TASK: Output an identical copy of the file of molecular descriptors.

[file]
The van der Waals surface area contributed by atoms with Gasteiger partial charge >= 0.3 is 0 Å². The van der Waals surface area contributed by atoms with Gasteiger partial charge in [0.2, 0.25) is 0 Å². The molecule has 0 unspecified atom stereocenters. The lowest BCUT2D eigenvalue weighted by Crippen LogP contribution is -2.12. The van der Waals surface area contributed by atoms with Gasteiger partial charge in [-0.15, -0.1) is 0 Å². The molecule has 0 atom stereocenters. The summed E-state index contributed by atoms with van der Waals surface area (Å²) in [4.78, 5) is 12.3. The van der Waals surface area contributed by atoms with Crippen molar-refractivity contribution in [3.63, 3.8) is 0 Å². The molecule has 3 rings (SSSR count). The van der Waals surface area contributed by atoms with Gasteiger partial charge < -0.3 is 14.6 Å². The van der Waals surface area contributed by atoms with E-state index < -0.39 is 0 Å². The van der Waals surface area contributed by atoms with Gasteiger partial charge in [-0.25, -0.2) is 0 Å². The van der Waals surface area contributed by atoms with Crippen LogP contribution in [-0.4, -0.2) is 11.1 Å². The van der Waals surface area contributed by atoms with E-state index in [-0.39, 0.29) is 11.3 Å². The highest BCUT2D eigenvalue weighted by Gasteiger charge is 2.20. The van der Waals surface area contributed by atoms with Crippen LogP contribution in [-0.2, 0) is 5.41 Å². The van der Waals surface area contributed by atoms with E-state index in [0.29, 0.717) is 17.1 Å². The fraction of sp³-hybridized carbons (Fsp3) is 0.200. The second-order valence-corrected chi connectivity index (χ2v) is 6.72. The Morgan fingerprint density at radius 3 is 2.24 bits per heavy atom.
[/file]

The van der Waals surface area contributed by atoms with Gasteiger partial charge >= 0.3 is 0 Å². The van der Waals surface area contributed by atoms with Gasteiger partial charge in [0.2, 0.25) is 0 Å². The molecule has 0 unspecified atom stereocenters. The lowest BCUT2D eigenvalue weighted by Crippen LogP contribution is -2.12. The van der Waals surface area contributed by atoms with Gasteiger partial charge in [-0.15, -0.1) is 0 Å². The molecule has 0 atom stereocenters. The summed E-state index contributed by atoms with van der Waals surface area (Å²) in [4.78, 5) is 12.3. The van der Waals surface area contributed by atoms with Crippen molar-refractivity contribution in [3.63, 3.8) is 0 Å². The molecule has 3 rings (SSSR count). The van der Waals surface area contributed by atoms with Gasteiger partial charge < -0.3 is 14.6 Å². The van der Waals surface area contributed by atoms with E-state index < -0.39 is 0 Å². The van der Waals surface area contributed by atoms with Gasteiger partial charge in [-0.25, -0.2) is 0 Å². The van der Waals surface area contributed by atoms with Crippen LogP contribution in [-0.4, -0.2) is 11.1 Å². The van der Waals surface area contributed by atoms with E-state index in [-0.39, 0.29) is 11.3 Å². The highest BCUT2D eigenvalue weighted by Gasteiger charge is 2.20. The van der Waals surface area contributed by atoms with Crippen LogP contribution in [-0.2, 0) is 5.41 Å². The van der Waals surface area contributed by atoms with E-state index in [0.29, 0.717) is 17.1 Å². The fraction of sp³-hybridized carbons (Fsp3) is 0.200. The second-order valence-corrected chi connectivity index (χ2v) is 6.72. The Morgan fingerprint density at radius 3 is 2.24 bits per heavy atom.